53. 53. Ox Min Till CF Dry Season Ripping with Magoye Ripper. Ripping Window 6 months. Contracting opportunities . Ploughing window 3 weeks? Cost 40% of ploughing 1ha 4 hrs. Ploughing 14 hrsImproved Magoye Ripper
  54. 54. Early April Season Ripping through Red Sunnhemp Fallow Ox Min Till CF
  55. 55. Early April Ripping through physiologically mature Soya Beans OX Min-Till CF
  56. 56. Some examples of Ox CF
  57. 57. Some examples of Ox CF
  58. 58. Ox Zero-Till CF The Brazilian Fitarelli. Plant into early weeds and spray Roundup before crop emergence
  59. 59. Direct drilled Cowpea showing good weed kill. In-situ Mulch Ox Zero-Till CF
  60. 60. Ox Zero-Till CF
  61. 61. Mechanised Min-Till CF Shallow Dry Season Ripping of planting furrows. Diesel consumption 10 to 12 litres/ha. Shallow ripping to 20-25cms
  62. 62. Mechanised Min-Till CF Sequence: Rip, plant in rip lines with Fitarelli, apply Maize herbicides
  63. 63. You have some of these in Kenya – We are told by FAO its the best Zero till for medium scale farmers . Tractors 30kw to 50kw
  64. 64. Rainfall Chibombo District 2004/5 Season Month Oct Nov Dec Jan Feb March Total Rain days 3 5 13 16 6 3 46 Rain mm 15.0 94.0 304.0 245.0 71.0 31.0 760.0 Mean 22.0 79.0 177.0 212.0 163.0 157.0 810.0 CF AND CLIMATE CHANGE February Rainfall: 57% below normal March Rainfall: 80% below normal 2004/5 WAS DECLARED A DROUGHT YEAR AND FOOD RELIEF WAS DISTRIBUTED IN MANY AREAS BY WFP AND NGO’S
  65. 65. 16th March 2005: Conventional Ox Tillage – Hired Animals. Yield Zero 2004/5 SEASON CONVENTIONAL OX FARMING Chibombo District Conventional Farmer Prepared for climate change? Not a chance!
  66. 66. 2004/5 SEASON CF OX FARMING. DROUGHT? CF Ox farmer. Distance from Conventional Farmer 1 km 25th January 2005: Yields would have been remarkable in a normal season.
  67. 67. CF + Faidhebia albida = CA The medium term solution to sustainable SSF in Central Africa CAP Goal 240,000 hectares planted by smallholders by 2011
  68. 68. Distribution Faidherbia is widely distributed with high ecological adaptability.  Across the Sahel from the Atlantic to the Red Sea.  Across Namibia and Southern Angola.  From Natal across Lesotho, Zimbabwe, Zambia, Tanzania, Kenya, Ethiopia and Somalia to Yemen, Israel and Jordan. Altitude  Faidherbia is found 270m below sea level near the Dead Sea and up to 2,300 m in Jebel Mara in the Sudan.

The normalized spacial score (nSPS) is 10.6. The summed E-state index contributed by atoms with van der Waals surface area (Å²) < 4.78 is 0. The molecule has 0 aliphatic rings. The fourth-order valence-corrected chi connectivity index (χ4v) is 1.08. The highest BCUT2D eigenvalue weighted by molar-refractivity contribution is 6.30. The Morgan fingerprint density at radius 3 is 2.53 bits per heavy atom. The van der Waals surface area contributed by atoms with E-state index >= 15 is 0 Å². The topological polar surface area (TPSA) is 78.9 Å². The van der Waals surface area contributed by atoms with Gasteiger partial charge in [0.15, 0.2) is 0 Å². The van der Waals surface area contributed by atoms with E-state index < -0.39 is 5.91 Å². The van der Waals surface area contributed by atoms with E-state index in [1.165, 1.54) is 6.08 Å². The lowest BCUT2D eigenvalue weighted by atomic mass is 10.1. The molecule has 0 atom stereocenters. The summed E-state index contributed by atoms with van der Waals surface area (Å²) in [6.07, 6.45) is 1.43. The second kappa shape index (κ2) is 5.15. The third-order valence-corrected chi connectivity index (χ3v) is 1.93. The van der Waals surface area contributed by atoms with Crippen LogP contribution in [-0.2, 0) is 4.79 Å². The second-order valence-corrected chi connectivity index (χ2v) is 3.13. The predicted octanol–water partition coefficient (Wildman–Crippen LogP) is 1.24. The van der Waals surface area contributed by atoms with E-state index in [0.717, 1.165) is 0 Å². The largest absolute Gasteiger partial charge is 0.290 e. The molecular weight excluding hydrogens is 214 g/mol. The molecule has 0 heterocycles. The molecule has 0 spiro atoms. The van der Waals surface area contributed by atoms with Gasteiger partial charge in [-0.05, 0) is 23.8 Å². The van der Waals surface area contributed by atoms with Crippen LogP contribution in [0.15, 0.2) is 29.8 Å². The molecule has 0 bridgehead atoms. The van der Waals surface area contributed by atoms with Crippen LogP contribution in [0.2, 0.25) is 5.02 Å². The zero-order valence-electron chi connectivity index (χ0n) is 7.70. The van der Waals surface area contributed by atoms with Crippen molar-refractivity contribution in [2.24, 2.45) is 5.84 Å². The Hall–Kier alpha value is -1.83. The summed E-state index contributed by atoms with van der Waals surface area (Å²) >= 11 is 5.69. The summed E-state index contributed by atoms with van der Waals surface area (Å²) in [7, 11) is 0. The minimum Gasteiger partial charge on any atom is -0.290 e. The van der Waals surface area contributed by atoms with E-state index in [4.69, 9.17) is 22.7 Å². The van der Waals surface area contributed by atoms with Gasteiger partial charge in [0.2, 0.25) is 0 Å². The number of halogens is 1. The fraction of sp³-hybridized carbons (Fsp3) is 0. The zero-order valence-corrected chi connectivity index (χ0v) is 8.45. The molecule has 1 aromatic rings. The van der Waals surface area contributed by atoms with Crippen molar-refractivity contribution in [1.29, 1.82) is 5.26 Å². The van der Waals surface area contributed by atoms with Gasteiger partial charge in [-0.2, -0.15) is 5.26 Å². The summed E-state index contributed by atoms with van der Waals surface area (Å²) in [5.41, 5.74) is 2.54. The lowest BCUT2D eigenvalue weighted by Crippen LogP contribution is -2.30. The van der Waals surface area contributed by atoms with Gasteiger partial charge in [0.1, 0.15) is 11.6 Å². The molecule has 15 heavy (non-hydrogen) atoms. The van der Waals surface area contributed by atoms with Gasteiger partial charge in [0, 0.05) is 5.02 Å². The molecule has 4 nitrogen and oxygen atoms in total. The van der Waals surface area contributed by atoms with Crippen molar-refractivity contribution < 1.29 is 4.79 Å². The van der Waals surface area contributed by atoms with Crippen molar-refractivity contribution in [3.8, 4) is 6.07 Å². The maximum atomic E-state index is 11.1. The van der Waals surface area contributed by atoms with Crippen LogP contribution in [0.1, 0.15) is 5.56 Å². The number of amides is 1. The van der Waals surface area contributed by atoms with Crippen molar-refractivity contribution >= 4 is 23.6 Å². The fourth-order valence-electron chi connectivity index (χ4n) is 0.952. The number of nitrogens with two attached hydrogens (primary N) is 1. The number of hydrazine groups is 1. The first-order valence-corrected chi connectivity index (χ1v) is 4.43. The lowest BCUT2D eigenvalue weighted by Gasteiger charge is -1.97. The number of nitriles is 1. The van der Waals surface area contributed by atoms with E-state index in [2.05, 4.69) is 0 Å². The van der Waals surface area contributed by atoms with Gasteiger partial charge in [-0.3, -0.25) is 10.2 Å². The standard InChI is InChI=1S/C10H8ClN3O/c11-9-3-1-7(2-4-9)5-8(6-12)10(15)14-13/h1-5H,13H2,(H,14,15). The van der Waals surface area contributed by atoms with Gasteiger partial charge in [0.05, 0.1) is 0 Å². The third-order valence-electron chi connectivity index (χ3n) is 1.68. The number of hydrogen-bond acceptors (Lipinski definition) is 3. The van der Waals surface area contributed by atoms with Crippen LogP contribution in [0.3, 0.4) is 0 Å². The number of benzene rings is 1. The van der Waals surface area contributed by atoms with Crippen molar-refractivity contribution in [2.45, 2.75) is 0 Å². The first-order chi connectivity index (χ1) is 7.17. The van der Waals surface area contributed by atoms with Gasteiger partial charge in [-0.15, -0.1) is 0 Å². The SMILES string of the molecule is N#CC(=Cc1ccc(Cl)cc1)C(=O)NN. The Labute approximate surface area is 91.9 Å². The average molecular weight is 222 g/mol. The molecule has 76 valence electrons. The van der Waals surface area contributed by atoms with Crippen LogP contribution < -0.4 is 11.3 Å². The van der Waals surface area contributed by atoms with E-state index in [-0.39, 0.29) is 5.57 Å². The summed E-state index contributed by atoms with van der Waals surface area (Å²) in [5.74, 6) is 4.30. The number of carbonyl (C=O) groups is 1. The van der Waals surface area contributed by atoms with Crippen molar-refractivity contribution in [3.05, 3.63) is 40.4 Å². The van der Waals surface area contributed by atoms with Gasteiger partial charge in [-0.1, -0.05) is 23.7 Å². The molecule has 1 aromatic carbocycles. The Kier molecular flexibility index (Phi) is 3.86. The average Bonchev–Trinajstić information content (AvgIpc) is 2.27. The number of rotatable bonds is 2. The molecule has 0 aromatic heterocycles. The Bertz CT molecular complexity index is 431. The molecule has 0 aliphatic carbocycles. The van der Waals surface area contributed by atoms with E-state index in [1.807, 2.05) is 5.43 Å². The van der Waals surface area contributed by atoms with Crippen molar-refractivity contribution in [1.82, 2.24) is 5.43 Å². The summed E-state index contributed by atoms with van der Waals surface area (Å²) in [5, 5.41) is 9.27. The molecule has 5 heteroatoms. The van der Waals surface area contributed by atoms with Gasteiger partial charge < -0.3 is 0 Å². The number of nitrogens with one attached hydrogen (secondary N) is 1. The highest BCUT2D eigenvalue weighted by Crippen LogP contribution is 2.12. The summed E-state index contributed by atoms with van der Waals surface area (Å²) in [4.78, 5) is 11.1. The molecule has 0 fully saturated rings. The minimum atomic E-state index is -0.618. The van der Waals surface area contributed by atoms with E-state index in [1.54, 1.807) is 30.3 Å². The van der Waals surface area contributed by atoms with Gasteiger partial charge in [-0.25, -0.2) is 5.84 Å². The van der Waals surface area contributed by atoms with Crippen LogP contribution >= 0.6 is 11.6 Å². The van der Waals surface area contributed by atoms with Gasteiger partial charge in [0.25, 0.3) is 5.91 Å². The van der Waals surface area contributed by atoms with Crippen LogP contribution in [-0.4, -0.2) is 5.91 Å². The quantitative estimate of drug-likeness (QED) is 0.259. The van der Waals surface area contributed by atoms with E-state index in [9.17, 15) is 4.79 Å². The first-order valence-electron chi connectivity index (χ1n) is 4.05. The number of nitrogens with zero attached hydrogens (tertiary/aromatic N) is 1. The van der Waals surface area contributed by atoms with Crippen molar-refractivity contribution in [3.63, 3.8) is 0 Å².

69. 69. 60 years of research shows on each hectare, mature trees supply the equivalent of 300kg of complete fertiliser and 250kg of lime.
  70. 70. Faidherbia displays reverse phrenology. Leafs up in the dry season and defoliates in the rains
  71. 71. In addition to promoting the planting of Faidherbia by CF adopters, the CFU also established trials under mature trees in 2007/8 These 40 trials will continue for 4 seasons until 2010/11
  72. 72. On-Farm Trial Number 002 – Faidherbia Albida Crop Yields Detailed Trial Design: Maize Cotton 10 rows x 12 CF basins 10 rows x 12 CF basins Groundnuts 10 rows x 12 CF basins Soya + Inoculate 10 rows x 12 CF basins Maize Cotton Groundnuts Soya + Inoculate 10 rows x 12 CF basins 10 rows x 12 CF basins 10 rows x 12 CF basins 10 rows x 12 CF basins Edge of Canopy 8.1m 16.1m Maize, Cotton and Groundnuts planted immediately after first planting rains following CF hoe recommendations. Soya planted 10-14 days later. Fertiliser zero all plots. Inoculate on Soya. Same day planting. 10.5m 32.9m Collection and analysis of soil samples, 3 from under canopy 3 from outside canopy before rains. Outside Canopy
  73. 73. In the first year we leaned the following: • The farmers only looked after the Maize • Some farmers did a poor job • We only got reliable results from 14 trials The raw data for Maize showed: • 4.11 tons/ha under canopy • 1.29 tons/ha outside canopy For 2008/9 we decided to pay farmers a bit to manage!
  74. 74. 2008/9 Trials - Excellent Management
  75. 75. ICRAF!
  76. 76. Faidherbia at GART 9 Years old At recommended spacing of 10m x 10m – 100 trees per hectare
  77. 77. Small-scale CA . Re-filling gaps always necessary to get full stand
  78. 78. In Zambia: Seedlings sown in mid November. Transplanted in the field after 5 weeks Typical SSF Air-pruned nursery of 125 seedlings
  79. 79. Important: Always remember to scrape seed before sowing to get 90% germination
  80. 80. Some observations about Faidherbia in Zambia • Nutrient recycling substantial • However there is some shading effect • Rains commence say 20th November • Trees start defoliating about beginning of December • Branches maybe give 10 to 15% shading • Trees start leafing up about 20th February • Important to plant Cereals and Groundnuts with first rains • Not sure about effect on Cotton & legume yields yet • For Maize it is a winner • Trees only start making pods after 14 years??
  81. 81. With Faidherbia Small-scale agriculture is linked to reforestation not deforestation Maize farmers liberated from excessive dependency on fertiliser Farming environment and rural landscape improved Sedentary agriculture in perpetuity enabled Carbon sequestration THANKS TO ALL